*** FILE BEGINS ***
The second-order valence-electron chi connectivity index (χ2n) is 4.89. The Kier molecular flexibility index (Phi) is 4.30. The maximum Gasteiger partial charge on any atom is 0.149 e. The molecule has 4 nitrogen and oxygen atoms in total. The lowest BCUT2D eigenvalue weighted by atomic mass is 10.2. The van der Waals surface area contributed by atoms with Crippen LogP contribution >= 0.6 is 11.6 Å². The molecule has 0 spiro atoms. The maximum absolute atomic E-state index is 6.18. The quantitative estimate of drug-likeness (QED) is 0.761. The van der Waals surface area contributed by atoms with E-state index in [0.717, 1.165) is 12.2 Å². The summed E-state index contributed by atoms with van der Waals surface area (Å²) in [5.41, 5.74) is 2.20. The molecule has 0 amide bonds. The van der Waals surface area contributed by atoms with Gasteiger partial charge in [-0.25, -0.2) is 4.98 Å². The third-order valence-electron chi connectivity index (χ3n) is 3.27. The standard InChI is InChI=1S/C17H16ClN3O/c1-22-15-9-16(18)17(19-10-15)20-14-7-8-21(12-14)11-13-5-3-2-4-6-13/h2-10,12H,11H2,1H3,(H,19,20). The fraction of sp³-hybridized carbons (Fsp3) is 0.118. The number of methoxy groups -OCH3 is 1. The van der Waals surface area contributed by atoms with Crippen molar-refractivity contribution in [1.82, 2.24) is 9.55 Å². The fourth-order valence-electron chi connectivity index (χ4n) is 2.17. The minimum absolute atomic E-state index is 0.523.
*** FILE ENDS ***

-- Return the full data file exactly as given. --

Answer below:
The second-order valence-electron chi connectivity index (χ2n) is 4.89. The Kier molecular flexibility index (Phi) is 4.30. The maximum Gasteiger partial charge on any atom is 0.149 e. The molecule has 4 nitrogen and oxygen atoms in total. The lowest BCUT2D eigenvalue weighted by atomic mass is 10.2. The van der Waals surface area contributed by atoms with Crippen LogP contribution >= 0.6 is 11.6 Å². The molecule has 0 spiro atoms. The maximum absolute atomic E-state index is 6.18. The quantitative estimate of drug-likeness (QED) is 0.761. The van der Waals surface area contributed by atoms with E-state index in [0.717, 1.165) is 12.2 Å². The summed E-state index contributed by atoms with van der Waals surface area (Å²) in [5.41, 5.74) is 2.20. The molecule has 0 amide bonds. The van der Waals surface area contributed by atoms with Gasteiger partial charge in [-0.25, -0.2) is 4.98 Å². The third-order valence-electron chi connectivity index (χ3n) is 3.27. The standard InChI is InChI=1S/C17H16ClN3O/c1-22-15-9-16(18)17(19-10-15)20-14-7-8-21(12-14)11-13-5-3-2-4-6-13/h2-10,12H,11H2,1H3,(H,19,20). The fraction of sp³-hybridized carbons (Fsp3) is 0.118. The number of methoxy groups -OCH3 is 1. The van der Waals surface area contributed by atoms with Crippen molar-refractivity contribution in [1.82, 2.24) is 9.55 Å². The fourth-order valence-electron chi connectivity index (χ4n) is 2.17. The minimum absolute atomic E-state index is 0.523.